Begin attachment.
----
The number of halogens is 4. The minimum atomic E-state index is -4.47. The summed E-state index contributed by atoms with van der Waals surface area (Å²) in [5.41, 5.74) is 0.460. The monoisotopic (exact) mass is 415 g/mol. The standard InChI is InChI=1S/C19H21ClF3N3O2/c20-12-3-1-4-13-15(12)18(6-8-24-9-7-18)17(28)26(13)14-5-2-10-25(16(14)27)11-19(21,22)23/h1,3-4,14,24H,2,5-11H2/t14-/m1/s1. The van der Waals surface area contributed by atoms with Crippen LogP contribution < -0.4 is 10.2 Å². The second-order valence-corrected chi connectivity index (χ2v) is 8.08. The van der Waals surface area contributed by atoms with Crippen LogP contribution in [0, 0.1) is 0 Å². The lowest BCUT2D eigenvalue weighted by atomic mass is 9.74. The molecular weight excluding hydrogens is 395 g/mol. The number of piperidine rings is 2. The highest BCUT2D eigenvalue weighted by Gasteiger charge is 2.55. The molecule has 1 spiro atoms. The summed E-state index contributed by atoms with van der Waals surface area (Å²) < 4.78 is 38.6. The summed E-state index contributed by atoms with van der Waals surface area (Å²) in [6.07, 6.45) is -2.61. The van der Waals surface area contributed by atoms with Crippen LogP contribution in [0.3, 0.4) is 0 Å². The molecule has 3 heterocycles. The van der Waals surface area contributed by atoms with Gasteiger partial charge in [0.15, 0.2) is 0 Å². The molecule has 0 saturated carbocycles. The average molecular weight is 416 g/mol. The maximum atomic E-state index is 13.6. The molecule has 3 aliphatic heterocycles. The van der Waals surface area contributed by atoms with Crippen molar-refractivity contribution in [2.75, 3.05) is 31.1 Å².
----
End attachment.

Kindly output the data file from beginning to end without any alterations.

The number of halogens is 4. The minimum atomic E-state index is -4.47. The summed E-state index contributed by atoms with van der Waals surface area (Å²) in [5.41, 5.74) is 0.460. The monoisotopic (exact) mass is 415 g/mol. The standard InChI is InChI=1S/C19H21ClF3N3O2/c20-12-3-1-4-13-15(12)18(6-8-24-9-7-18)17(28)26(13)14-5-2-10-25(16(14)27)11-19(21,22)23/h1,3-4,14,24H,2,5-11H2/t14-/m1/s1. The van der Waals surface area contributed by atoms with Crippen LogP contribution < -0.4 is 10.2 Å². The second-order valence-corrected chi connectivity index (χ2v) is 8.08. The van der Waals surface area contributed by atoms with Crippen LogP contribution in [0, 0.1) is 0 Å². The lowest BCUT2D eigenvalue weighted by atomic mass is 9.74. The molecular weight excluding hydrogens is 395 g/mol. The number of piperidine rings is 2. The highest BCUT2D eigenvalue weighted by Gasteiger charge is 2.55. The molecule has 1 spiro atoms. The summed E-state index contributed by atoms with van der Waals surface area (Å²) < 4.78 is 38.6. The summed E-state index contributed by atoms with van der Waals surface area (Å²) in [6.07, 6.45) is -2.61. The van der Waals surface area contributed by atoms with Crippen LogP contribution in [0.3, 0.4) is 0 Å². The molecule has 3 heterocycles. The van der Waals surface area contributed by atoms with Gasteiger partial charge in [0.15, 0.2) is 0 Å². The molecule has 0 saturated carbocycles. The average molecular weight is 416 g/mol. The maximum atomic E-state index is 13.6. The molecule has 3 aliphatic heterocycles. The van der Waals surface area contributed by atoms with Crippen molar-refractivity contribution in [2.75, 3.05) is 31.1 Å².